Showrooming is “rarely practiced” across all age groups, according to an iProspect study, which has dismissed the idea that the online shopping boom and the ‘showrooming’ phenomenon are causing the death of the high street.
The ‘Ageless Internet: From Silver Surfers to Golden Geeks’ study conducted in March by Coleman Parkes Research on behalf of iProspect, was based on an online panel of 1,012 UK adults aged 30+.
It revealed that only seven per cent of people aged between 30 and 49 years old research in-store and buy online, while only five per cent people over 50 do so. Instead it has found ‘reverse showrooming’ to be a more common behavior among those aged between 50 and 59, with 30 per cent of them stating they research online and shop in-store.
However, this habit drops off with the older age groups, with a quarter of people in their sixties claim the do so and only 22 per cent of 70+ year olds research online before shopping in-store.
The study’s findings also challenged the myths around technology adoption and digital media habits among older people, revealing that older generations are just as digitally confident and socially engaged as their younger counterparts.
Confidence in technology and internet use is as high among the 50+ generations, as it is among 30-49 year olds.
Meanwhile people aged over 50 years old do not see age as an online barrier, access the internet more often, use multiple devices including smartphones, tablets and e-readers and are regular social media users. Chris Whitelaw, CEO of iProspect, said: “A patronising approach to older generations needs to be put to rest. 50+ feel they are just as confident and as digitally savvy as younger generations. “Internet and technology usage among older generations presents the classic characteristics of late adopter behaviour. Younger generations’ digital media habits are more advanced only because they have been online longer than their older counterparts. Therefore, less sophisticated online behaviour is due to stage of adoption, rather than age. 70+ came to the internet slower than 50-59 year olds so their skills may be more rudimentary but they are catching-up fast, especially when it comes to online shopping. “All too often 50+ are lumped together in an all-inclusive category but the research has identified key differences between those in their 50s, 60s and 70s, which cannot be ignored when engaging these distinct groups.”
BBC iPlayer and YouTube the two most commonly watched digitally channels
Online video is a popular way of viewing content for the older age groups, with BBC iPlayer and YouTube the top two most commonly watched digital channels. One in five of the 50+ age groups stated they watch videos on YouTube all the time, or quite often, with one in ten over 70s saying the same.A total 15 per cent of those in their fifties watch a movie or a video on YouTube at least once a day, and 33 per cent of those in their sixties watch movies on YouTube a few times a week – the same proportion as for the 30 to 49 year olds, according to the report. Meanwhile people aged over 70 years old are avid consumers of YouTube videos via tablet and smart TVs, with eight per cent of them claiming to use smart TV to access online videos compared to just two per cent of 30-49 year olds,and seven per cent of 50-59 year olds and four per cent of 60-69 year olds.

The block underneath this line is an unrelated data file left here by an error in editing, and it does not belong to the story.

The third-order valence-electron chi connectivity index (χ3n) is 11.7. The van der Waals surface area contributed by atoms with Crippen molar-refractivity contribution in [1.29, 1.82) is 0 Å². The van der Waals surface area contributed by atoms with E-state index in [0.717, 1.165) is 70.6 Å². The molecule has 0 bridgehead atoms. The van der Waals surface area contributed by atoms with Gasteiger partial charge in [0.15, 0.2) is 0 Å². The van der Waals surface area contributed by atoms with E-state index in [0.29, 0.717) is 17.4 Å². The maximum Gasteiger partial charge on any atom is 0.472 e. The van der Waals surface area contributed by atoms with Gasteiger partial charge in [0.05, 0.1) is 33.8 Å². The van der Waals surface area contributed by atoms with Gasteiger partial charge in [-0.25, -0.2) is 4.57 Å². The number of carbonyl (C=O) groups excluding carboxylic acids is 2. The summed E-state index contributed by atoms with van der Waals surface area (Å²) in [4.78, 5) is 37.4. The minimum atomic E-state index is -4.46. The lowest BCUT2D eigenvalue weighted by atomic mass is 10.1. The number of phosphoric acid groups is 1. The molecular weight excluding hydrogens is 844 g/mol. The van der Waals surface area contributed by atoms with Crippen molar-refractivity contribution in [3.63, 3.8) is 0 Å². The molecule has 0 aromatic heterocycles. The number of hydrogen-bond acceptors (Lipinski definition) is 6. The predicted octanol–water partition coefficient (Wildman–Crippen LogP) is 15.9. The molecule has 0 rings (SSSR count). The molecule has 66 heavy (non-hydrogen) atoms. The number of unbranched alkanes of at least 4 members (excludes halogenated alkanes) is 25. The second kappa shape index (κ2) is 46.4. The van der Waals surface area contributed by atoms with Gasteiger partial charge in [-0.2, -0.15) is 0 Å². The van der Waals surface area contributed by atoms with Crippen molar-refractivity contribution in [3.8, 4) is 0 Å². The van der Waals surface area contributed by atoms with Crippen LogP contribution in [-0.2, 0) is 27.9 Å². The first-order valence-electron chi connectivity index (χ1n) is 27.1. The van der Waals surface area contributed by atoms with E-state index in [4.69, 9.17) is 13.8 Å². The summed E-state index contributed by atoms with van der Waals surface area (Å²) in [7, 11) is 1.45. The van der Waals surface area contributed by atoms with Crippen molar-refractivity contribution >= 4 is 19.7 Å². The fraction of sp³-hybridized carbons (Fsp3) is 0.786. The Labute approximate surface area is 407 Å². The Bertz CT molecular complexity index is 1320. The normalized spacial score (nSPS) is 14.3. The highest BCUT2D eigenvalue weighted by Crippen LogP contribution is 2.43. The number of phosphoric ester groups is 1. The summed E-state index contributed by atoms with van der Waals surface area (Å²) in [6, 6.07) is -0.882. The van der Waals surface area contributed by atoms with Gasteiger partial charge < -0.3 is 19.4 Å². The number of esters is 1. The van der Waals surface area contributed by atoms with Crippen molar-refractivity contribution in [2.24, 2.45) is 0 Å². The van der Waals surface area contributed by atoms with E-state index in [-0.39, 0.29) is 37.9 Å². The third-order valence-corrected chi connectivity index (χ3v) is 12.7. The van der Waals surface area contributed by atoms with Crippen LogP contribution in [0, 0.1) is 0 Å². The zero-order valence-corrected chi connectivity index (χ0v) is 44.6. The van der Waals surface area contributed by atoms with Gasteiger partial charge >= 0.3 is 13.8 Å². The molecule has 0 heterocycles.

Facebook most popular platform
Facebook is the most popular platform across all the age ranges surveyed in the report, while Google+ and Twitter the least popular - with only nine per cent of 50+ year olds on Google +. Similarly, on average, only 18 per cent of over 50s have a Twitter account: 20 per cent of 50-59, 23 per cent of 60-69 and 10 per cent of 70+ year olds. Concerns around data security turn out to be unfounded according to the study. Younger and older generations are similarly comfortable with the level of data security on most popular and recognised websites – 66 per cent of 30-49 year olds and 67 per cent of 50+ year olds don’t see data security as a barrier when shopping online, rising to 69 per cent among 60-69 year old and 70+.The survey was created to ‘unravel’ the differences and similarities in technology and media attitudes between 50-59 year olds, 60-69 and 70+, who are often artificially placed in a single ‘over-50s’ catch-all category”. These were contrasted with a control group of 30-49 year olds.